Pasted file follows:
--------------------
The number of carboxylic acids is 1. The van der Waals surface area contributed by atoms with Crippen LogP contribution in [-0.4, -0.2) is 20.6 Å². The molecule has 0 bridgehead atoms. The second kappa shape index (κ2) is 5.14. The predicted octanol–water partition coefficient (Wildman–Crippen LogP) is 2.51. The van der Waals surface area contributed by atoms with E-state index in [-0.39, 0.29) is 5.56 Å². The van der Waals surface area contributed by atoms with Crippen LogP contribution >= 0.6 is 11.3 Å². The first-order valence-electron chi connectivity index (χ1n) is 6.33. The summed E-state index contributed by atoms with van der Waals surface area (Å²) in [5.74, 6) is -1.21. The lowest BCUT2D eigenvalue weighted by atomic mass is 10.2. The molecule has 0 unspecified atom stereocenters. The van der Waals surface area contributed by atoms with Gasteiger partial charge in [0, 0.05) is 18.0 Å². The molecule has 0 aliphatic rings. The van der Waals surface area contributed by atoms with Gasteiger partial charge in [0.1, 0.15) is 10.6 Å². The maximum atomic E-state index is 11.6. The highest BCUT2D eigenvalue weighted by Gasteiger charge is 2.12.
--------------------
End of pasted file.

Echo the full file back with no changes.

The number of carboxylic acids is 1. The van der Waals surface area contributed by atoms with Crippen LogP contribution in [-0.4, -0.2) is 20.6 Å². The molecule has 0 bridgehead atoms. The second kappa shape index (κ2) is 5.14. The predicted octanol–water partition coefficient (Wildman–Crippen LogP) is 2.51. The van der Waals surface area contributed by atoms with E-state index in [-0.39, 0.29) is 5.56 Å². The van der Waals surface area contributed by atoms with Crippen LogP contribution >= 0.6 is 11.3 Å². The first-order valence-electron chi connectivity index (χ1n) is 6.33. The summed E-state index contributed by atoms with van der Waals surface area (Å²) in [5.74, 6) is -1.21. The lowest BCUT2D eigenvalue weighted by atomic mass is 10.2. The molecule has 0 unspecified atom stereocenters. The van der Waals surface area contributed by atoms with Gasteiger partial charge in [0, 0.05) is 18.0 Å². The molecule has 0 aliphatic rings. The van der Waals surface area contributed by atoms with Gasteiger partial charge in [0.1, 0.15) is 10.6 Å². The maximum atomic E-state index is 11.6. The highest BCUT2D eigenvalue weighted by Gasteiger charge is 2.12.